Definition of conjecture verb from the Oxford Advanced Learner's Dictionary

 

conjecture

 verb
verb
BrE BrE//kənˈdʒektʃə(r)//
 
; NAmE NAmE//kənˈdʒektʃər//
 
Verb Forms present simple I / you / we / they conjecture
BrE BrE//kənˈdʒektʃə(r)//
 
; NAmE NAmE//kənˈdʒektʃər//
 
he / she / it conjectures
BrE BrE//kənˈdʒektʃəz//
 
; NAmE NAmE//kənˈdʒektʃərz//
 
past simple conjectured
BrE BrE//kənˈdʒektʃəd//
 
; NAmE NAmE//kənˈdʒektʃərd//
 
past participle conjectured
BrE BrE//kənˈdʒektʃəd//
 
; NAmE NAmE//kənˈdʒektʃərd//
 
-ing form conjecturing
BrE BrE//kənˈdʒektʃərɪŋ//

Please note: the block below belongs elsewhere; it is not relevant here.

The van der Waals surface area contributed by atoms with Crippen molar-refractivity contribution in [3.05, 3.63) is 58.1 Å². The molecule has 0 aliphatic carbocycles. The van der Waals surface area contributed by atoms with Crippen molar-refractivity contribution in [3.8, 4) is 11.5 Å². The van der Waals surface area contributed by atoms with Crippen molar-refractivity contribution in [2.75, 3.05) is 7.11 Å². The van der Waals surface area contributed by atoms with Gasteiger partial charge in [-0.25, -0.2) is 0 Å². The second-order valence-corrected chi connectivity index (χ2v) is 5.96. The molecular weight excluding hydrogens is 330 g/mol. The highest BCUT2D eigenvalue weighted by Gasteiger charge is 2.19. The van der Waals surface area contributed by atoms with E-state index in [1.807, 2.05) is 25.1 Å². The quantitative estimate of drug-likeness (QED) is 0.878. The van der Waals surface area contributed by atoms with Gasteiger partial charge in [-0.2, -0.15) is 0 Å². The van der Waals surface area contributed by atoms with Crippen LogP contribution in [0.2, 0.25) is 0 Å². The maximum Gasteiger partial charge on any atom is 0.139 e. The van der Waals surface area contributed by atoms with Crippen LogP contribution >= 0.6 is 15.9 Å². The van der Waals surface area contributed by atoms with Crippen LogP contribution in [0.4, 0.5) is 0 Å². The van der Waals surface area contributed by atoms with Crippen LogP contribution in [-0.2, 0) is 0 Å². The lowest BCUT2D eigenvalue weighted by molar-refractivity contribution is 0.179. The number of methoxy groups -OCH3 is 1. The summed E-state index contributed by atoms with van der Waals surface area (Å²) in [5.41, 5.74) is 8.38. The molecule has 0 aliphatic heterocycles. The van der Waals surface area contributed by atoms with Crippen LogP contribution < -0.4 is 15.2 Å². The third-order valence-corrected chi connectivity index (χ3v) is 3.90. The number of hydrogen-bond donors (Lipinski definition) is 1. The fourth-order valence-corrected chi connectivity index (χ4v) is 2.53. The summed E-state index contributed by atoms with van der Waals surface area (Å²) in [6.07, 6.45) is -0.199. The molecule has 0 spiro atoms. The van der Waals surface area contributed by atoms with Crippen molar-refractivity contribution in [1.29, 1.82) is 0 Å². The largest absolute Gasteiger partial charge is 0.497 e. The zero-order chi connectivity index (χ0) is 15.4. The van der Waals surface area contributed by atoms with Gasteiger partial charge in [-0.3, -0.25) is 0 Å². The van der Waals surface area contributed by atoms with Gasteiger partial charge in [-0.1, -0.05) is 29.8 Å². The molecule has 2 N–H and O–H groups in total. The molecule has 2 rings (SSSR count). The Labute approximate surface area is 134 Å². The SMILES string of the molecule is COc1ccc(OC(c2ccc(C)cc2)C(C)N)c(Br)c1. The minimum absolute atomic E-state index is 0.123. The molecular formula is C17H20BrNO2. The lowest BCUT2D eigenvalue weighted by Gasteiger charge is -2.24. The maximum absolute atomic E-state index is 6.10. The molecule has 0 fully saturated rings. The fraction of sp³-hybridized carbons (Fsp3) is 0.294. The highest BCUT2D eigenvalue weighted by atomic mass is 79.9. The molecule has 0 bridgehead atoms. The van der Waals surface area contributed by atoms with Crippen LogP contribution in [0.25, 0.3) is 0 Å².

; NAmE NAmE//kənˈdʒektʃərɪŋ//
 
 
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[intransitive, transitive] (formal) to form an opinion about something even though you do not have much information on it synonym guess conjecture (about something) We can only conjecture about what was in the killer's mind. conjecture what/how, etc… We can only conjecture what was in the killer’s mind conjecture that… He conjectured that the population might double in ten years. conjecture something She conjectured the existence of a completely new species. conjecture something to do something The remains are conjectured to be thousands of years old. Word Origin late Middle English (in the senses ‘to divine’ and ‘divination’): from Old French, or from Latin conjectura, from conicere ‘put together in thought’, from con- ‘together’ + jacere ‘throw’.Extra examples We can only conjecture about what was in the killer’s mind.
See the Oxford Advanced American Dictionary entry: conjecture

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